“There’s also a real opportunity to move from just storytelling and content creation on a bunch of different platforms to more ‘story doing’—where consumers are invited to participate in a variety of brand actions that prove that brand’s values in unexpected ways,” Fitzgerald says. 

“Thanks to all the tools we have now, brands are able to get so much closer to the consumer,” says Brockhoff. “It’s more intimate work that enables greater connectivity to brands, which makes all of us happy—because that’s what we’re here for.” 

“The fact that brands are investing in higher-order benefits and standing for something bigger than brand attributes is refreshing—as long as the brand has a right to play in that space,” Hannon says. 

“I do think that the world we live in now is so jacked up that the ad industry is starting to shift how we see our role in it,” says Elisco-Lemme. “How do we help serve? How do we raise awareness of issues that need attention? We are all waking up to the realization that we are masters of shifting public thinking, and we need to start using our powers for good.”

Selection for this year’s Advertising Annual required a minimum of four out of six votes. When judges’ pieces were in the finals, editor Jean Coyne or I voted in their stead. I would like to extend our grateful appreciation to our jurors for participating in our first-ever all-women jury and for their conscientious efforts in selecting our 59th Advertising Annual. —Patrick Coyne ca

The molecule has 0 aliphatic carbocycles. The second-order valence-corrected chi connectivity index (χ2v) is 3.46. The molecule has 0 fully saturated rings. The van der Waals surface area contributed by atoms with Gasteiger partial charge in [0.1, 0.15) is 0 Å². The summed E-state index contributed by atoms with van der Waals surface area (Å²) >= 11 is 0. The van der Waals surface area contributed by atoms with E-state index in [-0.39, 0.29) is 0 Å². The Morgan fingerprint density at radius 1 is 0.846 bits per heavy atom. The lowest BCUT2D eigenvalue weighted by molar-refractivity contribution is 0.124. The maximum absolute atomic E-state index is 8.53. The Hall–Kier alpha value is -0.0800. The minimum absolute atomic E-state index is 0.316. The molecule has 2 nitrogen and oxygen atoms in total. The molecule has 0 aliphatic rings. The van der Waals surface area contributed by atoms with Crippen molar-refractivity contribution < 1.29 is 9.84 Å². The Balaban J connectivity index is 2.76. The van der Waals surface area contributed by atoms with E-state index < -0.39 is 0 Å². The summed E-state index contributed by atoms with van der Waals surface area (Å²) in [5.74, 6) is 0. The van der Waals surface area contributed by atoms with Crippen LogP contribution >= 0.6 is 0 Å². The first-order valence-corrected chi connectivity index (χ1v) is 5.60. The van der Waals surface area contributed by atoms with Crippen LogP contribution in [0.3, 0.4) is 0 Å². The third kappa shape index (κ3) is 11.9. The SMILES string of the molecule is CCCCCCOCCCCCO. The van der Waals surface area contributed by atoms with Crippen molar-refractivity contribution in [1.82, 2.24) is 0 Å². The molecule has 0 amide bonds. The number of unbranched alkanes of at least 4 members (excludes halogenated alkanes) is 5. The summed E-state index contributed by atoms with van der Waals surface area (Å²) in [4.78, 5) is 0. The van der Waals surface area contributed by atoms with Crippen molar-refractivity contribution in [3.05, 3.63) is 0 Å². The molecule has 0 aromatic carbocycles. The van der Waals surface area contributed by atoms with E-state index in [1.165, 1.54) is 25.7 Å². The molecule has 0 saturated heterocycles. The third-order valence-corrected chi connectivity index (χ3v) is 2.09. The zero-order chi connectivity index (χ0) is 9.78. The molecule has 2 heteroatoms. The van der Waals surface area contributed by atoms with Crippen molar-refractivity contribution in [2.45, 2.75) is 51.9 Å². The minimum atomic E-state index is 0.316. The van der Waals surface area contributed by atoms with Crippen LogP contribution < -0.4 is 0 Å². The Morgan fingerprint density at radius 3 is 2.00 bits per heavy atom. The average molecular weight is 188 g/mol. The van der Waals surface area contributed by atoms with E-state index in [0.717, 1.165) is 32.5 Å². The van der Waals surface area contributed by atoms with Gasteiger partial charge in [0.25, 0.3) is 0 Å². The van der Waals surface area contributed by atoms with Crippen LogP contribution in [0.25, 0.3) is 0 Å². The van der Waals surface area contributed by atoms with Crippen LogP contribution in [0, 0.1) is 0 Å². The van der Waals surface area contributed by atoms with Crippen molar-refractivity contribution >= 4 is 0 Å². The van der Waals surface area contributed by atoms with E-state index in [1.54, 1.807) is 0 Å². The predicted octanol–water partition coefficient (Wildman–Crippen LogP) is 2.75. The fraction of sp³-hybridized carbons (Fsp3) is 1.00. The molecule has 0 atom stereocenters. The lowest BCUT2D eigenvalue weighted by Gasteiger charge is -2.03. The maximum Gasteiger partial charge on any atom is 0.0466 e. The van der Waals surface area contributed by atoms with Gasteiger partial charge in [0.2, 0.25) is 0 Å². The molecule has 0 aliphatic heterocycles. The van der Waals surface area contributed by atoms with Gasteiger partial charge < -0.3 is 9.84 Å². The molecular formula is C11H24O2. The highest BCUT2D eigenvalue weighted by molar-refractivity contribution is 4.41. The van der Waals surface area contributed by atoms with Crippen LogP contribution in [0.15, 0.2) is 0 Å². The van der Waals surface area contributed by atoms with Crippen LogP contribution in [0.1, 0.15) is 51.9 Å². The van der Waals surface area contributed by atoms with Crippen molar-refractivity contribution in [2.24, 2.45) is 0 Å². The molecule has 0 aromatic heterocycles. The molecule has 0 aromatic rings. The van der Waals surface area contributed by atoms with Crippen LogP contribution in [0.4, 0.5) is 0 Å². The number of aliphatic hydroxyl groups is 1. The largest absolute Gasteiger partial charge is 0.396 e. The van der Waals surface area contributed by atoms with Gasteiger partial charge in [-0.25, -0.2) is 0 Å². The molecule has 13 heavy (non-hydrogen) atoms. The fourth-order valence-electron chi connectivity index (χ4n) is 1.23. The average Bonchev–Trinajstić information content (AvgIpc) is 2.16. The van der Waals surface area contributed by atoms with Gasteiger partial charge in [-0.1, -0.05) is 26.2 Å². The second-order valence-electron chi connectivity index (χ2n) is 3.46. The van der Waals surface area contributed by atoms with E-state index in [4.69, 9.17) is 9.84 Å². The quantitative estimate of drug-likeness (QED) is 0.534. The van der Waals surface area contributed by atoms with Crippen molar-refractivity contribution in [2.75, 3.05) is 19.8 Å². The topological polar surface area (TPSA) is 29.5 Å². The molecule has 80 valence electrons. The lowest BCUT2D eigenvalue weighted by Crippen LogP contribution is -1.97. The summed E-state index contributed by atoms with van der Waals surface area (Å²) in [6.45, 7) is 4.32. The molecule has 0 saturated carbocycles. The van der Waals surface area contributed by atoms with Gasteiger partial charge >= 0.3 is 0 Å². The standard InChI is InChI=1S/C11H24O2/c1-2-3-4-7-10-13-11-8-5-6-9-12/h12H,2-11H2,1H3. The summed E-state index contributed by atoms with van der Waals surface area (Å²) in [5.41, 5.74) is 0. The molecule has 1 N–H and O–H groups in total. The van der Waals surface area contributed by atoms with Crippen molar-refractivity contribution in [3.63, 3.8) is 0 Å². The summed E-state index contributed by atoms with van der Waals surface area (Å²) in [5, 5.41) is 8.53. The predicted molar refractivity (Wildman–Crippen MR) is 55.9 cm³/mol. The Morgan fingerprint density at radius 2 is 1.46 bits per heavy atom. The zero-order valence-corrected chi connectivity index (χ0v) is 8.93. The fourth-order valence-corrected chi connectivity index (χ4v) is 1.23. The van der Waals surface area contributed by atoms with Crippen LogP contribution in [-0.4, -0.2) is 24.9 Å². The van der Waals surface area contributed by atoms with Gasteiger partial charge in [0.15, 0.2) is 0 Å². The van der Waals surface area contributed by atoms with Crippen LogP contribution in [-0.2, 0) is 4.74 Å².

Jurors Biographies
Libby Brockhoff
chief executive officer/cofounder
Odysseus Arms, LLC

Libby Brockhoff is chief executive officer and cofounder of Odysseus Arms, LLC in San Francisco, California. One of the few female agency owners in the industry, she’s crafted advertising strategies for firms like Facebook, HotelTonight, Microsoft and YouTube. She also reframed the transgender narrative as the creative visionary behind the launch of Caitlyn Jenner’s on-air image and activated Amnesty International supporters to help then-president Barack Obama’s Arms Trade Treaty pass in the United Nations. In 1996, Brockhoff cofounded Mother London, which was named Campaign’s Agency of the Decade in 2009.

Nancy Crimi-Lamanna
chief creative officer
FCB Toronto

Nancy Crimi-Lamanna is chief creative officer at FCB Toronto. She accidentally became one of Canada’s first interns when she offered her writing services free of charge more than 20 years ago. She went on to create some of Canada’s most recognized campaigns, which have been awarded by Cannes, the Clios, Communication Arts, D&AD, the Effies and the One Show. Crimi-Lamanna also brought home Canada’s first Cannes Integrated Lion, for the Social Smoking campaign for the Ontario Ministry of Health and Long-Term Care. Recently, Strategy ranked her among the top creative directors in Canada.